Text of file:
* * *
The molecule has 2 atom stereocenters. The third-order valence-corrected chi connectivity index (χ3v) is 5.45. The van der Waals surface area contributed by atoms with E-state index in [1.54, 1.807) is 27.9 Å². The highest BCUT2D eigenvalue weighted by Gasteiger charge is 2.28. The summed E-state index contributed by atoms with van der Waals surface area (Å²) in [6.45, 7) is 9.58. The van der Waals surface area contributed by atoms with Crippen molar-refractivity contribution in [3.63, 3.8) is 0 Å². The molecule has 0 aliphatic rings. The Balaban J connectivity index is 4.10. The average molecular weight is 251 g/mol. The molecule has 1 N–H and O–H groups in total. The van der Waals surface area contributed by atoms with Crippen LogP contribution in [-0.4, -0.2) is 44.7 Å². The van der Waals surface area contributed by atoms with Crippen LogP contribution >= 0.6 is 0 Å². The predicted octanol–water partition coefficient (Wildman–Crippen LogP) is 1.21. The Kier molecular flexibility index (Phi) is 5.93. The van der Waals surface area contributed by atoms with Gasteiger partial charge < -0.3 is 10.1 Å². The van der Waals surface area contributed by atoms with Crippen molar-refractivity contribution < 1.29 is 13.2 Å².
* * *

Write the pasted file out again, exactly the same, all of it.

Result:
The molecule has 2 atom stereocenters. The third-order valence-corrected chi connectivity index (χ3v) is 5.45. The van der Waals surface area contributed by atoms with E-state index in [1.54, 1.807) is 27.9 Å². The highest BCUT2D eigenvalue weighted by Gasteiger charge is 2.28. The summed E-state index contributed by atoms with van der Waals surface area (Å²) in [6.45, 7) is 9.58. The van der Waals surface area contributed by atoms with Crippen molar-refractivity contribution in [3.63, 3.8) is 0 Å². The molecule has 0 aliphatic rings. The Balaban J connectivity index is 4.10. The average molecular weight is 251 g/mol. The molecule has 1 N–H and O–H groups in total. The van der Waals surface area contributed by atoms with Crippen LogP contribution in [-0.4, -0.2) is 44.7 Å². The van der Waals surface area contributed by atoms with Crippen LogP contribution >= 0.6 is 0 Å². The predicted octanol–water partition coefficient (Wildman–Crippen LogP) is 1.21. The Kier molecular flexibility index (Phi) is 5.93. The van der Waals surface area contributed by atoms with Gasteiger partial charge < -0.3 is 10.1 Å². The van der Waals surface area contributed by atoms with Crippen molar-refractivity contribution < 1.29 is 13.2 Å².